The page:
Argued September 10, 2013
Appeal from the Order of the Superior Court entered January 20, 2012 at No. 2464 EDA 2009 which Vacated/Remanded the Judgment of Sentence of Delaware County Court of Common Pleas, Criminal Division, entered July 14, 2009 at No. 23-CR-0002312-2008. Appeal allowed July 17, 2012 at 135 MAL 2012. Trial Court Judge: Ann A. Osborne, Judge. Intermediate Court Judges: Correale F. Stevens, President Judge. Jacqueline O. Shogan, Cheryl Lynn Allen, JJ.
For Shataan Adams, APPELLANT: William Patrick Wismer, Esq.
For Commonwealth of Pennsylvania, APPELLEE: George Michael Green, Esq., Delaware County District Attorney's Office; John Francis X. Reilly, Esq., Delaware County District Attorney's Office; John Joseph Whelan, Esq., Delaware County District Attorney's Office
BEFORE: CASTILLE, C.J., SAYLOR, EAKIN, BAER, TODD, McCAFFERY, STEVENS, JJ. MR. JUSTICE BAER. Mr. Justice Stevens did not participate in the consideration or decision of this case. Former Justice McCaffery did not participate in the decision of this case. Mr. Justice Eakin joins the opinion. Mr. Chief Justice Castille files a concurring opinion. Mr. Justice Saylor files a dissenting opinion. Madame Justice Todd files a dissenting opinion.
OPINION ANNOUNCING THE JUDGMENT OF THE COURT
MR. BAER, JUSTICE
We granted review to consider whether the right against self-incrimination, as protected by the United States and Pennsylvania constitutions, is implicated when a Commonwealth witness, such as an investigating detective, testifies without adverse implication that the defendant refused to answer questions prior to arrest. As previously observed in Commonwealth v. DiNicola, 581 Pa. 550, 866 A.2d 329, 336-337 (Pa. 2005), and Commonwealth v. Whitney, 550 Pa. 618, 708 A.2d 471, 478 (Pa. 1998), we reiterate that a mere reference to pre-arrest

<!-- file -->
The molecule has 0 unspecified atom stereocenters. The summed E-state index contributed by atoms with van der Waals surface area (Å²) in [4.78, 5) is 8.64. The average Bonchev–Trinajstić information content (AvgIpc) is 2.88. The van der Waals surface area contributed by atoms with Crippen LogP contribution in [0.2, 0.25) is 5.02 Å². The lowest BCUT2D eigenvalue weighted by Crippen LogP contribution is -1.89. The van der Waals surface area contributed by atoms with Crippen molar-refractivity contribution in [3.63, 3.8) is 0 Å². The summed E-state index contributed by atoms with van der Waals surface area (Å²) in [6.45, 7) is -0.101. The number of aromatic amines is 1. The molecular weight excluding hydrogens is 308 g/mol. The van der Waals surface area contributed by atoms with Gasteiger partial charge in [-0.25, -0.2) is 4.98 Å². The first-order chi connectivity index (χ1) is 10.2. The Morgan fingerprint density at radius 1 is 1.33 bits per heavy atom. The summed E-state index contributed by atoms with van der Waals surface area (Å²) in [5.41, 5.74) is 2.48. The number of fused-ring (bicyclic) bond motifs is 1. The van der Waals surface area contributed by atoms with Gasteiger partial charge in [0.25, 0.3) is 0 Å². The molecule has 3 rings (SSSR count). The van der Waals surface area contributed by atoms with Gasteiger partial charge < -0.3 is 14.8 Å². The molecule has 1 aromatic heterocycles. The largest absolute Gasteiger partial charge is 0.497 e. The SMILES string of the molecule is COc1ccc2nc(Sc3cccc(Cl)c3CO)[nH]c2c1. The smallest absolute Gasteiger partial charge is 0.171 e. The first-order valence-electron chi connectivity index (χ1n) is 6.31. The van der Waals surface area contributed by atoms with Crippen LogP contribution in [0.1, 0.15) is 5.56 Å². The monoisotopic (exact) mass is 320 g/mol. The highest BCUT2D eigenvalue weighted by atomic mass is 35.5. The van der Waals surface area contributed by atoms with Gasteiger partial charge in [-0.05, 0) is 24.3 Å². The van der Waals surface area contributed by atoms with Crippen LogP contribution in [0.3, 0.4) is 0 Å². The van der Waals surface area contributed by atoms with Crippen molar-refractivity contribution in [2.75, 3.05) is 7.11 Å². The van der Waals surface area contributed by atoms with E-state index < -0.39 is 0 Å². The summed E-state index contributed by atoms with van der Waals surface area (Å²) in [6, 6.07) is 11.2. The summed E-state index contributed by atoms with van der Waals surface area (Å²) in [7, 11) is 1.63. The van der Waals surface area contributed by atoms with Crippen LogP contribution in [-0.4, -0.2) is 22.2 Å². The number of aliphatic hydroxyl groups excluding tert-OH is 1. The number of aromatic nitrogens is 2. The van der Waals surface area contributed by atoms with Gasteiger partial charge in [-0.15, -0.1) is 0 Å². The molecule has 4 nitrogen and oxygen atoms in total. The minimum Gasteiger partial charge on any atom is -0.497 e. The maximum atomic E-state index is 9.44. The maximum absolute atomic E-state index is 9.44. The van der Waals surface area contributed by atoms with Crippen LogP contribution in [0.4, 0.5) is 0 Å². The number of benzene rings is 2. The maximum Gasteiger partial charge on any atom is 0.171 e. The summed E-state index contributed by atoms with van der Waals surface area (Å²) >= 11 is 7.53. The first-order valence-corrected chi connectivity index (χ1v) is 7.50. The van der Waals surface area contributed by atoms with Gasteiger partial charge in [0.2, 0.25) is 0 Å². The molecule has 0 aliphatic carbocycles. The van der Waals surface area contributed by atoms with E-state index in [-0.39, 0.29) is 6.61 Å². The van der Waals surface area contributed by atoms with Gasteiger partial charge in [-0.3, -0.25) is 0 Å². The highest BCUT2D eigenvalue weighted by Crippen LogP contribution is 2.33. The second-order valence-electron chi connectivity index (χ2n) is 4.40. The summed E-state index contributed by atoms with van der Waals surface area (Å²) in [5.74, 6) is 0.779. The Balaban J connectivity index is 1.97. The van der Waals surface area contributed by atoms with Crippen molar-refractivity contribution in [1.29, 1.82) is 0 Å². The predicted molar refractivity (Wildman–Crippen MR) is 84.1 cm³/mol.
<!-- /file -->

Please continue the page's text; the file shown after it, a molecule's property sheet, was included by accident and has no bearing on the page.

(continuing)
silence does not constitute reversible error where the prosecution does not exploit the defendant's silence as a tacit admission of guilt. But cf, Commonwealth v. Molina, 104 A.3d 430, (J-55-2013) (Pa. 2014) (plurality opinion addressing the question of whether an arguably exploited reference to a defendant's pre-arrest silence violated the defendant's right against self-incrimination under the Pennsylvania Constitution). Accordingly, we affirm the decision of the Superior Court concluding that the defendant's constitutional rights were not violated by the detective's testimony in this case.
In the Highland Garden neighborhood of the City of Chester, during the evening of September 27, 2007, O'Neil Blackwood (Victim) suffered a fatal gunshot wound to his head during a burglary of his home by three assailants who intended to steal cash and drugs from Victim. The assailants also assaulted his wife, while their young children were upstairs in the home. Mrs. Blackwood identified Shaatan Adams (Defendant), who lived in the neighborhood, as one of the assailants, although his face was covered by a clear or flesh-toned mask. Moreover, at trial, one of Defendant's co-conspirators testified against him in exchange for a reduction of charges. A neighbor also testified to overhearing Defendant and the other assailants preparing for the crime.
As is relevant to the issue at bar, a detective investigating the crime testified as follows:
[Assistant District Attorney (" ADA" )]: During your investigation, did you have the occasion to locate [Defendant]?
[ADA]: Do you recall what date that was?
[Sergeant]: I believe it was October 19, 2007.
[ADA]: And on that date were you with anyone else?
[Sergeant]: Detective Slowik.
[ADA]: And did you attempt to interview [Defendant]?
[Sergeant]: Yes we did; however, he didn't want to speak to us at that time.
[ADA]: Did you identify yourselves as law enforcement?
[Sergeant]: Yes. We identified ourselves and told him that we'd like to interview him in reference to [Victim's] homicide and that his name came up in the matter.
[ADA]: And in response to that what did he say?
[Sergeant]: He said he had nothing to say.
[ADA]: What then - did you have a further ...